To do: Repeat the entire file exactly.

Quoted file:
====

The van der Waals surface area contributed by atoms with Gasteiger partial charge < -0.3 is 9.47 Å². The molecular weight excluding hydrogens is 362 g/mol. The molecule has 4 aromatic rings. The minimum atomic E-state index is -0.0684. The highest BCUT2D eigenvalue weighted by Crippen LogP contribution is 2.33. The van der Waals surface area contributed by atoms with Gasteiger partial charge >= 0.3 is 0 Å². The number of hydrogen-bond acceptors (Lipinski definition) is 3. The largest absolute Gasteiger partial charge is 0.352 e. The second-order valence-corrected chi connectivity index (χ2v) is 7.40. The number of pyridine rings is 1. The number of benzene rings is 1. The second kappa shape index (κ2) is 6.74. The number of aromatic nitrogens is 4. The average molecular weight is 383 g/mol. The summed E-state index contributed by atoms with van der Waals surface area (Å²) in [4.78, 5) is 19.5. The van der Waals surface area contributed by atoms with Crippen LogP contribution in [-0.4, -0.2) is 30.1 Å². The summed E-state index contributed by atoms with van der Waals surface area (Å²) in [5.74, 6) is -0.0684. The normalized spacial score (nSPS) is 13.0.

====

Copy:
The van der Waals surface area contributed by atoms with Gasteiger partial charge < -0.3 is 9.47 Å². The molecular weight excluding hydrogens is 362 g/mol. The molecule has 4 aromatic rings. The minimum atomic E-state index is -0.0684. The highest BCUT2D eigenvalue weighted by Crippen LogP contribution is 2.33. The van der Waals surface area contributed by atoms with Gasteiger partial charge >= 0.3 is 0 Å². The number of hydrogen-bond acceptors (Lipinski definition) is 3. The largest absolute Gasteiger partial charge is 0.352 e. The second-order valence-corrected chi connectivity index (χ2v) is 7.40. The number of pyridine rings is 1. The number of benzene rings is 1. The second kappa shape index (κ2) is 6.74. The number of aromatic nitrogens is 4. The average molecular weight is 383 g/mol. The summed E-state index contributed by atoms with van der Waals surface area (Å²) in [4.78, 5) is 19.5. The van der Waals surface area contributed by atoms with Crippen LogP contribution in [-0.4, -0.2) is 30.1 Å². The summed E-state index contributed by atoms with van der Waals surface area (Å²) in [5.74, 6) is -0.0684. The normalized spacial score (nSPS) is 13.0.